We made it back to camp with light to spare and sat down to eat dinner. We got swarmed by gnats, so even before it was fully dark I got a fire going to keep the bugs away. I then left Shan and Tina to talk around the campfire while I went down with all of our empty water containers to filter enough water to get us back to the car the next morning. My water filter was starting to get clogged from all of the dirty water, so it was slow going. By the time I got all of the water bladders up it was dark. I then stripped down and took a little sponge bath to get the dirt and sweat off of me (and probably put a host of pond creatures on me).

Not wanting to scramble up the loose, heavily vegetated slope to camp in the dark with my newly nearly clean body, I decided to walk up the stream to the trail and take the long way around. After going a ways I realized that locating the indistinct trail would be quite difficult in the dark, and my only hope was to locate the small cairn that marked the entrance of the trail into the dense streamside vegetation. Locating a small stack of gray rocks in a sea of gray rocks at night suddenly didn't seem so appealing, but I stuck with the plan. I hiked until I knew I had gone a little too far, circled back around to the center of the wide wash and soon found myself next to a large boulder that I knew from memory was a few dozen meters upstream of the trail. That allowed me to backtrack and find the cairn and the trail.

When I got to camp, neither Shan nor Tina were by the fire. It was only eight o'clock and I thought surely they didn't go to bed already! I called to Shan. No answer. I called to Tina. No answer. I went to the edge of the slope down to Sycamore Creek and saw lights. Shan had gotten worried about me and enlisted Tina to help her go and find me.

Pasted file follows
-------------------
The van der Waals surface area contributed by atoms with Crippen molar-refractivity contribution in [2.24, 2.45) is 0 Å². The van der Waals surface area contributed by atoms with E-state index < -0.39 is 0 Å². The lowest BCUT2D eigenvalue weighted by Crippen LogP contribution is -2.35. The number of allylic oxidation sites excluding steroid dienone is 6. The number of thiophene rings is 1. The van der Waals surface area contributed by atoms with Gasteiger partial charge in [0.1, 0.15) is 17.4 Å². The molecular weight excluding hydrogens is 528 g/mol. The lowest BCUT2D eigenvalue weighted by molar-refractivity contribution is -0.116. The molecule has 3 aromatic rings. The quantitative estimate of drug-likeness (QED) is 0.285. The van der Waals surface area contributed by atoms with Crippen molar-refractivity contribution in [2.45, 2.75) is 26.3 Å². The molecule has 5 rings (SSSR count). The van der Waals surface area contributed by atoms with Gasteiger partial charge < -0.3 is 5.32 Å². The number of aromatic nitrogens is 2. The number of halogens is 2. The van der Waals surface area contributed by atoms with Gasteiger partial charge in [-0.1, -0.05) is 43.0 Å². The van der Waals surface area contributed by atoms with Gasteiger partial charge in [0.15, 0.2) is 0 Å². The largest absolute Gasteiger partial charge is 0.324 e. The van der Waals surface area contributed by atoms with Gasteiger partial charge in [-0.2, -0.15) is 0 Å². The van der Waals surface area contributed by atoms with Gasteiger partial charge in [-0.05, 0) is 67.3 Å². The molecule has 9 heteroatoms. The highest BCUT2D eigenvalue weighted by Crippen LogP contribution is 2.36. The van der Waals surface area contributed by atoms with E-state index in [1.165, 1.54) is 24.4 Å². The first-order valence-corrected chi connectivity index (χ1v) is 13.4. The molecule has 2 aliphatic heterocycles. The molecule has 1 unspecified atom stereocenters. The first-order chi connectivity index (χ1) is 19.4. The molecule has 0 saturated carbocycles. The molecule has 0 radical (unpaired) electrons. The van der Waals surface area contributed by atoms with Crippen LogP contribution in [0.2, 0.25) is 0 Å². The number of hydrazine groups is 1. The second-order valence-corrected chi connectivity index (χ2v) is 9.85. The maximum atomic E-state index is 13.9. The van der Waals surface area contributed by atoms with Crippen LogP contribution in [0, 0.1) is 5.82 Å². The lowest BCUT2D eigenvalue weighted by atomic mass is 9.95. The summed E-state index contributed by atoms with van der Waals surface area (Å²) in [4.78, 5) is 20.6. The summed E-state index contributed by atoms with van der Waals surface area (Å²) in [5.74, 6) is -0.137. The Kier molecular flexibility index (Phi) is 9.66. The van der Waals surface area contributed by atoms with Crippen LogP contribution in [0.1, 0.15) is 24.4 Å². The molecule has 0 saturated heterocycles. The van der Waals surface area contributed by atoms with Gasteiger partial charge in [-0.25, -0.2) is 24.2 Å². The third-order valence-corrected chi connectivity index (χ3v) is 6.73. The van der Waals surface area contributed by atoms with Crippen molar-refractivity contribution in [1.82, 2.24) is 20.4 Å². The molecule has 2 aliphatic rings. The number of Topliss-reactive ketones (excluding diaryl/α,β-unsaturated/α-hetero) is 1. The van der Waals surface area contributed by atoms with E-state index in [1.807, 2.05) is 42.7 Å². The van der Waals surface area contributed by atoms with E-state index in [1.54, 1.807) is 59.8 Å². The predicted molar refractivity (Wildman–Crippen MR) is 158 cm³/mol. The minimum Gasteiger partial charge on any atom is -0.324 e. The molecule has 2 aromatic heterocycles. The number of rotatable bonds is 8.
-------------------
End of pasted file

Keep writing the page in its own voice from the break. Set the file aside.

On their way down, they encountered a rattlesnake, which shook it's tail at them as it slithered away. Then as they were preparing to come back up to me in camp, they saw a ringtail. I was going to go down to see it myself, but it didn't stay long, so I stayed near the top of the hill and tried to help them navigate back up the slope.

After they got back to camp, they went to bed. I stayed up a short while then went to the tent as well, but it was too warm for me to sleep, so I got back up and sat by the now doused fire and watched the sky. Flashes of distant lightning played on the small clouds overhead, and shooting stars abounded. One exceptionally close shooting star was unusually slow moving. As it fell it broke apart, trailing glowing sparks before entering a small cloud and lighting it from within. It was a pretty amazing sight.

As I lay on a rock looking up, I also watched clouds roll overhead, seeming to be spin off from a storm over to the east. I suspected that rain might be in store before morning. For the second night in a row, I reluctantly entered the tent, nearly deciding to sleep out under the stars. Sometime before midnight it started to rain, and I was glad to be in the tent.